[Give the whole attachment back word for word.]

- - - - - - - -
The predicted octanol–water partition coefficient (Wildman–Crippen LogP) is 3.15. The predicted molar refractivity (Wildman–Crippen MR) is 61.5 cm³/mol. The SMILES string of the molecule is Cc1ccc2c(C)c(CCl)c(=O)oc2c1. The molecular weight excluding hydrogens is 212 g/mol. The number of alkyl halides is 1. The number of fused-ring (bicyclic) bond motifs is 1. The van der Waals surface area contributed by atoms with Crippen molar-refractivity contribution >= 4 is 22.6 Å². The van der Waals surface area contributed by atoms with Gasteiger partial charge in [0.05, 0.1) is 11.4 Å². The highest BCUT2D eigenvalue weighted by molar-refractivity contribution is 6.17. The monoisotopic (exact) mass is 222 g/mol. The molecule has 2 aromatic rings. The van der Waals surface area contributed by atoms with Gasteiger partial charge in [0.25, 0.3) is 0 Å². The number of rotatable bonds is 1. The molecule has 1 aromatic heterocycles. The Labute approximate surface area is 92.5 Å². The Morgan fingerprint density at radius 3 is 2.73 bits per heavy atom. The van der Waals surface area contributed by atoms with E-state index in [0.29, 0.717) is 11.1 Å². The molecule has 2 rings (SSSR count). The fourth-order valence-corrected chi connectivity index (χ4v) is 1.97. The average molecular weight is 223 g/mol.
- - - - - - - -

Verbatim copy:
The predicted octanol–water partition coefficient (Wildman–Crippen LogP) is 3.15. The predicted molar refractivity (Wildman–Crippen MR) is 61.5 cm³/mol. The SMILES string of the molecule is Cc1ccc2c(C)c(CCl)c(=O)oc2c1. The molecular weight excluding hydrogens is 212 g/mol. The number of alkyl halides is 1. The number of fused-ring (bicyclic) bond motifs is 1. The van der Waals surface area contributed by atoms with Crippen molar-refractivity contribution >= 4 is 22.6 Å². The van der Waals surface area contributed by atoms with Gasteiger partial charge in [0.05, 0.1) is 11.4 Å². The highest BCUT2D eigenvalue weighted by molar-refractivity contribution is 6.17. The monoisotopic (exact) mass is 222 g/mol. The molecule has 2 aromatic rings. The van der Waals surface area contributed by atoms with Gasteiger partial charge in [0.25, 0.3) is 0 Å². The number of rotatable bonds is 1. The molecule has 1 aromatic heterocycles. The Labute approximate surface area is 92.5 Å². The Morgan fingerprint density at radius 3 is 2.73 bits per heavy atom. The van der Waals surface area contributed by atoms with E-state index in [0.29, 0.717) is 11.1 Å². The molecule has 2 rings (SSSR count). The fourth-order valence-corrected chi connectivity index (χ4v) is 1.97. The average molecular weight is 223 g/mol.